Considering DOS as a "platform" is kind of cheating, since it expands from the 8 bit to the early 32 bit era.

 

But even if we concentrate on the most recognizable era, the 16 bits, MS-DOS is still my favorite "game system" of all times.

 

These are some of my favorite games:

 

- Graphic adventure: Indiana Jones and the Last Crusade, The Secret of Monkey Island, Monkey Island 2: Lechuck's Revenge, Indiana Jones and the Fate of Atlantis, Space Quest IV, Space Quest V, Gabriel Knight: Sins of the Fathers, Conquests of the Longbow, Eco Quest, Fascination, Ween, Lost in Time, Inca 2: Wiracocha, The Lost Files of Sherlock Holmes.

 

- FPS: Wolfenstein 3D, Doom, Doom 2, Quake, Duke Nukem 3D, Blood, Jedi Knight.

 

- Platformers: Another World, Dangerous Dave 2.

 

- Survival Horror: Ecstatica, Bioforge.

 

- Racing: Ivan "Ironman" Stewart's Super Off Road, Stunts, Carmaggeddon, Death Rally, Screamer 2.

 

- Sports: Kings of the Beach.

 

I find it almost offensive that MS-DOS games (and 8/16 bit computers like the C64, ZX-Spectrum, Amstrad CPC, MSX, Amiga or Atari ST) are often ignored in "professional" articles about the history of video games.

 

From 1985 to 1995, playing in a computer was a much better experience than playing in a console for solo games. I didn't have a console back then, but I guess the multiplayer aspect would have been the main reason for me to buy one if I had the money and maturity to do so (I was 5-15 years old in that period).

 

DOS gaming, in paticular, dwarfed the overrated SNES and Genesis when it comes to catalog from 1990 to 1995, as you can see in this awesome graphic from Mobygames, and the games were usually more original due to Nintendo and Sega's policy to target to kids and very specific genres (such as side scrolling platformers).

Edited by IntelliMission
  • Like 2

Share this post


Link to post
Share on other sites

@IntelliMission

 

Agree 100%. It's sad how little representation DOS games (also the 8 and 16 bit computers you mentioned) get not only in the professional media, but in the amateur media (Youtube etc.).  Everything is very Japanese console-centric everywhere you go.  If you went by these sources, the history of video games is : Nintendo saved the industry from Atari's ruin, Nintendo and Sega competed with their 16-bit consoles, the PSX took over, and modern gaming is MS versus Sony year after year with quirky Nintendo consoles bringing up the rear.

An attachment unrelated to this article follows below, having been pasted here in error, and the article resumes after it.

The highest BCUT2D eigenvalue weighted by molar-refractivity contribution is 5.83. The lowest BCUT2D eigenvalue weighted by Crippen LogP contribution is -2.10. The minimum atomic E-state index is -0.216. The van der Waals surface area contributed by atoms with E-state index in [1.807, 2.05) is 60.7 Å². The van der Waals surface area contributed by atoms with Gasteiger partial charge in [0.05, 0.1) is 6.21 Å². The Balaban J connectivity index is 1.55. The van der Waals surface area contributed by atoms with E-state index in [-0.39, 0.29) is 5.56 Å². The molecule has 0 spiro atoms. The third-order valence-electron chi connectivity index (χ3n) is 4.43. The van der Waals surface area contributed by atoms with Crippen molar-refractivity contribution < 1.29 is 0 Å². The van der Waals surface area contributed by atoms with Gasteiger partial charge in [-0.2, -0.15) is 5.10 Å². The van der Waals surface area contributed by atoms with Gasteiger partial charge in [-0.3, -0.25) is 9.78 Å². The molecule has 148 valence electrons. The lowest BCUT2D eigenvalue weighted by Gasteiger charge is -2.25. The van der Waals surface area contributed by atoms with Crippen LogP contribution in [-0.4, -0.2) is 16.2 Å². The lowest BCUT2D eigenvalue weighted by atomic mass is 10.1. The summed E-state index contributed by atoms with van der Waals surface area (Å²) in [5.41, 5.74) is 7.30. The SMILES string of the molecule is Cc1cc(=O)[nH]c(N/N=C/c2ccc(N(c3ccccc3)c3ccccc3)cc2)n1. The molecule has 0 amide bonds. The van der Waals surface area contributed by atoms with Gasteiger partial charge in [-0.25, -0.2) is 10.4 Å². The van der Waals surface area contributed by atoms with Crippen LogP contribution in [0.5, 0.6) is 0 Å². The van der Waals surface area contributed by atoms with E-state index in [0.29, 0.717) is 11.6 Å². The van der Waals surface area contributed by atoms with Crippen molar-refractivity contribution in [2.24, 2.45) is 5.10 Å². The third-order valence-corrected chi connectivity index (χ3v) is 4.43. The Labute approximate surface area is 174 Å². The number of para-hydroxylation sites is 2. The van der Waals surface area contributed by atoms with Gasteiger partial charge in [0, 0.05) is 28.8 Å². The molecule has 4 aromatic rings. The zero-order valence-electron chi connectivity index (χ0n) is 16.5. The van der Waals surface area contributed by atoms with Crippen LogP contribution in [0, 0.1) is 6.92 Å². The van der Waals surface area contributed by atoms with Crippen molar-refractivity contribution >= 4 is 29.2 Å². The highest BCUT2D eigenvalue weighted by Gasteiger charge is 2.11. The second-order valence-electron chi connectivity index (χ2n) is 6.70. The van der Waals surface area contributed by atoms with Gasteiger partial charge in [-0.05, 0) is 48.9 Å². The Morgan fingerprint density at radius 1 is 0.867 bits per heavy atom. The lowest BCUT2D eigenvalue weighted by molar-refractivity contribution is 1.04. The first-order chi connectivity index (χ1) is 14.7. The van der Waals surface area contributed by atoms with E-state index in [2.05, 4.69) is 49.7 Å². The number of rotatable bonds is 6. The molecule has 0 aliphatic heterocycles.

Share this post


Link to post
Share on other sites
On 1/17/2020 at 10:06 PM, Zap! said:

There are so many, but one that I was just thinking about was One Must Fall 2097. I played the hell out of this game, and it had amazing music!

 

Wow, I just realized at 0:44 that the robot dabs when victorious! We might have found the inventor!

 

 

That was a neat game to play with a game pad, and I've always appreciated that the developers set it free so long ago. It's been available to grab free of charge since 1999. 
https://en.m.wikipedia.org/wiki/One_Must_Fall:_2097

 

More companies should do that once the commercial life of a game is over. It seemed to happen more in the days of PC magazines with cover discs. 

  • Like 1

Share this post


Link to post
Share on other sites

That old tale of the video game crash of 1983 reminds me of when alien invasions in movies always take place in America, which of course is the country where every single super hero lives too.

 

The crash happened only in one country. Japan and Europe were starting a golden era of 8 bit games.

 

By the way, I must correct something in my list: Jedi Knight is a Windows 95 game, so we can remove it and add an awesome simulation game I forgot to mention: Stunt Island.

Edited by IntelliMission
  • Like 1

Share this post


Link to post
Share on other sites

Space Quest 1,2

King's quest IV

Into the eagle's nest

Blockbuster

Grand prix circuit

Robocop

Gauntlet

Thexder

Questron II

Rogue

  • Like 1

Share this post


Link to post
Share on other sites

Star Trek 25th Anniversary

Doom

Curse of the Azure Bonds (My favorite, I like the whole series though)

SimCity

SimCity 2000

SimFarm

Oregon Trail

 

These were among my favorites!

Edited by Gilbyph

Share this post


Link to post
Share on other sites

Join the conversation

You can post now and register later. If you have an account, sign in now to post with your account.

Guest
Reply to this topic...

×   Pasted as rich text.   Paste as plain text instead

  Only 75 emoji are allowed.

×   Your link has been automatically embedded.   Display as a link instead

×   Your previous content has been restored.   Clear editor

×   You cannot paste images directly. Upload or insert images from URL.

Loading...

  • Recently Browsing   0 members

    No registered users viewing this page.

×
×
  • Create New...